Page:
Despite the fact that oil prices have recently dropped back to 2003-2004 levels, there is little confidence that they will stay down and not return to the $65- to $100-per-barrel range over the next few years. And because the prices of gasoline and diesel consistently range about 30 percent per gallon of gasoline-equivalent higher than natural gas, it should come as little surprise that the number of NGVs produced around the world is growing rapidly.

Trying to err on the conservative side, the IANGV projects an average growth rate of 18 percent per year through the end of the next decade. At this rate, by the end of 2020, there are expected to be about 65 million NGVs on the road. Although the existing supplies of natural gas (composed today of about 90 percent methane gas) are varied, and some are even renewable, for the automotive industry natural gas comes in only two forms: liquefied natural gas (LNG) and compressed natural gas (CNG). The LNG systems are a component of many medium- and heavyweight vehicles in North America and Europe, but the process of generating and storing LNG at cryogenic temperatures adds considerably to their cost. Accordingly, the lower-cost CNG systems are the most popular. CNG-based fueling systems are found in nearly all passenger vehicle applications and in more than 80 percent of all medium- and heavy-duty trucks and transit buses. Clearly, there is already an annual market for millions of CNG containment vessels, a significant portion of which utilize composite reinforcements.

Pressure vessels today are classed in four categories, based on their type of construction:

•    CNG Type I: All-metal construction, generally steel.
•    CNG Type II: Mostly metal with some fiber overwrap in the hoop direction, mostly steel or aluminum with a glass fiber composite; the metal vessel and composite materials share about equalstructural loading.
•    CNG Type III: Metal liner with full composite overwrap, generally aluminum, with a carbon fiber composite; the composite materials carry the structural loads.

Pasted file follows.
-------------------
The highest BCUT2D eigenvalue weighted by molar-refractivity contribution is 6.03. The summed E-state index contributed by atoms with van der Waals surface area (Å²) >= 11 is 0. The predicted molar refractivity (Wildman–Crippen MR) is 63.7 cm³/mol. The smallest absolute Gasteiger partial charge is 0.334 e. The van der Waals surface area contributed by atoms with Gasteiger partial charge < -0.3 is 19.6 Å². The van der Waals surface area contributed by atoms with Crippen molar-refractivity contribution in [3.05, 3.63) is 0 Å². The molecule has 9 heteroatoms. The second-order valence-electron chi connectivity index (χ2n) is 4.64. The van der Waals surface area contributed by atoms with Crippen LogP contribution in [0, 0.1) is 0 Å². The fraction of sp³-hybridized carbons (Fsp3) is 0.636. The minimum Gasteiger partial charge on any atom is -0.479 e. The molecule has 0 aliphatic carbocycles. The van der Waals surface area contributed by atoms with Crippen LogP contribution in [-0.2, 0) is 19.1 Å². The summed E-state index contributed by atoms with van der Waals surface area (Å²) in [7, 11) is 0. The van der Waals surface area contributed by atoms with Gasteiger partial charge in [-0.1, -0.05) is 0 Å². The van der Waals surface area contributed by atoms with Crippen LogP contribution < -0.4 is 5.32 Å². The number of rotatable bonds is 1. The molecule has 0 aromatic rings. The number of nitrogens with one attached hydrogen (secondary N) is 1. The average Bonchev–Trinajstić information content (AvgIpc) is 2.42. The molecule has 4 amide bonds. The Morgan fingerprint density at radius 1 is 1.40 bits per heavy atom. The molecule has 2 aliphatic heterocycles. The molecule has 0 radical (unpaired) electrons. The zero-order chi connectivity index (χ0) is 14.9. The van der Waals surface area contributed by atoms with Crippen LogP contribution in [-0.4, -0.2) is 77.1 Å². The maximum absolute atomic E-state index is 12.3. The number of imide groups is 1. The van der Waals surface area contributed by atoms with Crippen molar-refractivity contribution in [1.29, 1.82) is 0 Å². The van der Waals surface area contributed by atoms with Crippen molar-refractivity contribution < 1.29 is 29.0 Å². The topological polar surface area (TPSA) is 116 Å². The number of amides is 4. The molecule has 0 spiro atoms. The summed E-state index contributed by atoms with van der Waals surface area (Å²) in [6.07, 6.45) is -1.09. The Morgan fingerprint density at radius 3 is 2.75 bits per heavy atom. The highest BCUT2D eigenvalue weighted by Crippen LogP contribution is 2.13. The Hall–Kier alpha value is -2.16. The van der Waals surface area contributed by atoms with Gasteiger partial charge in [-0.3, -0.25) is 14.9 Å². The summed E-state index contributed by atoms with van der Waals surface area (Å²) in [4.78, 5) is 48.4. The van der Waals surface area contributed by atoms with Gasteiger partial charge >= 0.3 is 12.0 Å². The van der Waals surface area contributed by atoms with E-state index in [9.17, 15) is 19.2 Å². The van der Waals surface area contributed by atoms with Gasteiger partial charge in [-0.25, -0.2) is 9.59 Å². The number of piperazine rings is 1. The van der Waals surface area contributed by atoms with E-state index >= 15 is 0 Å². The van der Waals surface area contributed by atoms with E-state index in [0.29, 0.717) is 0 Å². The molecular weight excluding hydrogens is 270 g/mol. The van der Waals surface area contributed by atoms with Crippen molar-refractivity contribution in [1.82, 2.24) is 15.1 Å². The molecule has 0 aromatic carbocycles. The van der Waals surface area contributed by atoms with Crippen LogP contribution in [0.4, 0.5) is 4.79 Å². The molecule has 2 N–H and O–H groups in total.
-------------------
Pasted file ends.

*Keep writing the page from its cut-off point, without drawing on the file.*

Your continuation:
•    CNG Type IV: An all-composite construction, polymer (typically high-density polyethylene or HDPE) liner with carbon fiber or hybrid carbon/glass fiber composite; the composite materials carry all the structural loads.

Each type of pressure vessel has its benefits and liabilities. Type I vessels are the least expensive, with estimated production costs of roughly $5 per liter of volume. The metalworking skills and equipment needed to produce them are widely available internationally. To their detriment, Type I vessels also are the heaviest, weighing approximately 3.0 lb/l (1.4 kg/l). By comparison, Type II vessels cost about 50 percent more to manufacture but can reduce the weight of the storage containers by 30 to 40 percent. Type III and Type IV vessels take the weight savings even further, weighing between 0.75 and 1.0 lb/l (0.3 to 0.45 kg/l). The cost of Type III and Type IV vessels, however, is roughly 2 times greater than Type II vessels and 3.5 times greater than the all-metal Type I tanks.


Market molded by price pressure

The plus/minus factors have a predictable impact on current usage figures. Looking at the global marketplace, it’s readily apparent that the largest regional markets for NGVs are in South America (49 percent) and the Middle East (26 percent). If we sort the data differently, accounting for the number of vehicles in service in each of 85 countries, we gain a better perspective on the subject. Argentina, Brazil, Pakistan, Italy and Iran currently rank as the five countries with the most NGVs in service. Together, they host about 75 percent of the world’s total NGV fleet. Supporting the growth of domestic industries is a major objective of these countries. In these national markets, the upfront cost is probably the most significant factor in NGV purchasing decisions and, with the exception of Italy, each has a developing industrial base that has limited access to composites processing capabilities. It makes perfect sense, then, that CNG Type I pressure vessels — all-metal construction — are the most common. Because developing economies will continue to make up the majority of the forecasted market for CNG-powered vehicles, the Type I pressure vessels are expected to maintain a market share of about 93 percent (by unit volume) over the next few years.


The composite vessel value proposition

On the surface, this may not sound encouraging to current or prospective manufacturers of composite pressure vessels. Given the overall growth rate projected for future NGV sales, however, the 7 percent attributed to Type II, III and IV pressure vessels represents a rapidly expanding market for composite materials, manufacturing equipment and processing technologies.